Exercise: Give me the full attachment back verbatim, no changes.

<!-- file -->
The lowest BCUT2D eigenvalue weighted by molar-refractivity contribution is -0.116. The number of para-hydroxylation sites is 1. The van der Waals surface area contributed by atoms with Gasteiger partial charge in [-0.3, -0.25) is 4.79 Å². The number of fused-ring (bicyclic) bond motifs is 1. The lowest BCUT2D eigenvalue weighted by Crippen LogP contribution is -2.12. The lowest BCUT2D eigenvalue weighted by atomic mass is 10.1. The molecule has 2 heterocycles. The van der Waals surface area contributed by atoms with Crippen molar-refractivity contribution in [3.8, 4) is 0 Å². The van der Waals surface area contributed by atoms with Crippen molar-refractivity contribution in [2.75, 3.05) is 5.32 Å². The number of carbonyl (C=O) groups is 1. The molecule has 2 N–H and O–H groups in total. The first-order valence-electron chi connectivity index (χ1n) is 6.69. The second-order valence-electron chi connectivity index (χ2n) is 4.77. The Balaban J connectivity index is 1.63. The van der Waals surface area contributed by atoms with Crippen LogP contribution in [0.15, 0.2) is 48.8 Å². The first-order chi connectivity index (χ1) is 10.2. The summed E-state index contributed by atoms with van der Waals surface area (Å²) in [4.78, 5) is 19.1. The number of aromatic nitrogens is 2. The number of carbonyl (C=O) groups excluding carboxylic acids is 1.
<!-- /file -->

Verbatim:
The lowest BCUT2D eigenvalue weighted by molar-refractivity contribution is -0.116. The number of para-hydroxylation sites is 1. The van der Waals surface area contributed by atoms with Gasteiger partial charge in [-0.3, -0.25) is 4.79 Å². The number of fused-ring (bicyclic) bond motifs is 1. The lowest BCUT2D eigenvalue weighted by Crippen LogP contribution is -2.12. The lowest BCUT2D eigenvalue weighted by atomic mass is 10.1. The molecule has 2 heterocycles. The van der Waals surface area contributed by atoms with Crippen molar-refractivity contribution in [3.8, 4) is 0 Å². The van der Waals surface area contributed by atoms with Crippen molar-refractivity contribution in [2.75, 3.05) is 5.32 Å². The number of carbonyl (C=O) groups is 1. The molecule has 2 N–H and O–H groups in total. The first-order valence-electron chi connectivity index (χ1n) is 6.69. The second-order valence-electron chi connectivity index (χ2n) is 4.77. The Balaban J connectivity index is 1.63. The van der Waals surface area contributed by atoms with Crippen LogP contribution in [0.15, 0.2) is 48.8 Å². The first-order chi connectivity index (χ1) is 10.2. The summed E-state index contributed by atoms with van der Waals surface area (Å²) in [4.78, 5) is 19.1. The number of aromatic nitrogens is 2. The number of carbonyl (C=O) groups excluding carboxylic acids is 1.